Mission & Service partners help ensure education access and participation for all, especially children and youth in vulnerable settings.
For International Development Week 2020 (February 2–8), the United Church highlights three Mission & Service partners supporting access to quality education for everyone, especially children and youth.
Access to education for everyone, regardless of income, is an essential part of securing greater justice, broad-based participation in society, and the end of poverty. The United Church, working with global partners, understands education as a basic human right and a critical part of sustainable development.
In Zambia: Making Girls' Lives Count
Women for Change (WfC) works in rural communities in Zambia to create opportunities and support for girls to stay in school.
Poverty, early marriage and teen pregnancy, and the low value placed on education for girls all contribute to high instances of Zambian girls dropping out of school. Additionally, school fees are prohibitively expensive for many people in Zambia.
Bertha Mukonda dreams of becoming one of the top female leaders in Zambia. Her parents supported her schooling up to grade 8; however, Bertha’s education was nearly disrupted in grade 9 when her parents divorced and her father moved away, making it difficult for her and her siblings to remain in school. Through WfC’s Education Sponsorship program, Bertha is now completing a degree in education at the University of Zambia.
Bertha says, “Though the spiral of fate seemed not to end, God’s hand extended into our family and the sun’s rays penetrated the dark cloud… [W]here there was hopelessness, there was hope.”
In Colombia: The Possibility of a More Equal World
In war-torn Colombia, children are given a voice through the Latin American Centre for Popular Communication’s (CEPALC’s) education program. The program brings together Colombian children who live in poverty or have experienced violence for music, theatre, and arts programs that aim to create a culture of social inclusion. Through CEPALC, children explore the possibilities of a more equal world.
Over 15,000 children have participated in CEPALC’s programs. In the video above, children describe what they have learned and experienced through CEPALC:
“I can learn how to stand up for women. I learned that we have more rights than we think we do.”
—Amelie, age 11
“My life has changed since being in CEPALC because the Luna before was homophobic… they taught me how to be respectful and inclusive.”
—Luna, age 12
The arts… allow us to learn so many things. [It's] where we can recreate our thoughts or emotions.”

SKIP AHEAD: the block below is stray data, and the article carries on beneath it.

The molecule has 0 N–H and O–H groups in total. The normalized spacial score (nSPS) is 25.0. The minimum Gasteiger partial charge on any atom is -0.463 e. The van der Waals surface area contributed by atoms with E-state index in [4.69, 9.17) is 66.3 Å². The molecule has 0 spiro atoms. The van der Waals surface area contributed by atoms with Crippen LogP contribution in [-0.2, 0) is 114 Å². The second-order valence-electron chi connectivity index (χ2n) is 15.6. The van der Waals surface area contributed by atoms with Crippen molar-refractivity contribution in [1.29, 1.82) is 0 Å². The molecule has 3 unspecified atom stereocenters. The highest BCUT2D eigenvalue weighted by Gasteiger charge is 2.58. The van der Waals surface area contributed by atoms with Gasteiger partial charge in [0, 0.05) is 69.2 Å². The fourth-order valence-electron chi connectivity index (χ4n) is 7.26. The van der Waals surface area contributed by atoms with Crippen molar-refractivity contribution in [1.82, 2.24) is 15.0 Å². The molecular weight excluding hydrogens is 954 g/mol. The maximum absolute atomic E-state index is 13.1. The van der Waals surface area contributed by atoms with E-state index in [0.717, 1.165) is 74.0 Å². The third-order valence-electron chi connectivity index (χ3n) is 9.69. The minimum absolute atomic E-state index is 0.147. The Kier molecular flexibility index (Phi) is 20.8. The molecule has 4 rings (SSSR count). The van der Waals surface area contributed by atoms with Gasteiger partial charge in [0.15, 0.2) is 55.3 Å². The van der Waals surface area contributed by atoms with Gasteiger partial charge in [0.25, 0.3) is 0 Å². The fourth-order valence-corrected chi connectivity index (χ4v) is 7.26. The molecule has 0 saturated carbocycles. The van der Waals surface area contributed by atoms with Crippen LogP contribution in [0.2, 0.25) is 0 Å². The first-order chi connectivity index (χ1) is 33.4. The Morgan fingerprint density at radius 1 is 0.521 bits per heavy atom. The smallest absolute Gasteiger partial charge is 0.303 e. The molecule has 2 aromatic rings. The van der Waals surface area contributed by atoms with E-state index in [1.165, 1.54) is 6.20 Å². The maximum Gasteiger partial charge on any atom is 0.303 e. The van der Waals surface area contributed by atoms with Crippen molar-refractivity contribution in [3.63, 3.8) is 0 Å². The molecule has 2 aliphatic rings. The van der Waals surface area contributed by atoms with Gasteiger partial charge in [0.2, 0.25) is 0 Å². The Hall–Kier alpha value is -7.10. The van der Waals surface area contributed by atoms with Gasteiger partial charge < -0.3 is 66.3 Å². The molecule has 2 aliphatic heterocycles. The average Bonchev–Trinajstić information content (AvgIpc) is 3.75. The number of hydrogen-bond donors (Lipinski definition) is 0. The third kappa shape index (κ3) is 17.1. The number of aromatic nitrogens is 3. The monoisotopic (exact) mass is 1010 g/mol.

—Arley, age 11
In India: A Few Constructive Suggestions from Tamilarasi
Tamilarasi, 15, lives in the village of Sirukanoor, India and is the eldest of three children. She dreams of continuing her studies and becoming a doctor. Her mother is a widow working in a low-paying job. Since her father has passed away, her uncles make the decisions concerning their household—her family could be forced to leave their house at any time, at the whim of her father’s brothers.
“In my village, it’s usual for girls to discontinue their studies. They get married at a very young age. My mother also got married at an early age,” says Tamilarasi. She describes how a representative from Mission & Service partner the Human Rights Advocacy and Research Foundation (HRARF) came to her school and explained to her about a child’s right to stay in school, as well as provided her with school supplies.
“I felt very happy,” she said. Still, she had two small suggestions: “Though the five notebooks they provided were not sufficient, they were useful,” she said. And: “The school provides two sets of uniforms. If you could provide us an extra set, that’d be useful for us.”
India continues to have a caste-based society. People in the lowest castes experience widespread discrimination and are often relegated to low paying, unstable jobs. Families in these castes, many of them headed by women, live below the poverty line. The most basic of school supplies are beyond their means, as are school uniforms and fees.
The school dropout rate for Dalit children living in poverty continues to increase. When HRARF gives school supplies to students living in poverty, they open a conversation about children’s rights to refuse marriage, say no to violence, and stay in school. Priority is given to girls, Dalit children, and children of single parents.
SDG 4: Education
The United Nations’ Sustainable Development Goals (SDGs) provide “a shared blueprint for peace and prosperity for people and the planet, now and into the future.” The work and ministry of many of the church’s Mission & Service partners help ensure education access and participation for all, especially marginalized children and youth in vulnerable settings.
For International Development Week 2020, consider how individuals and communities of faith can help support the goal of quality education for all. Some ideas include
- supporting your local community’s initiatives for homework clubs, school breakfast programs, and afterschool programs. Many United Church community and social justice ministries offer programs to help children and youth succeed in school.
- giving through Gifts with Vision to help Mission & Service partners in Canada and across the world provide access to education.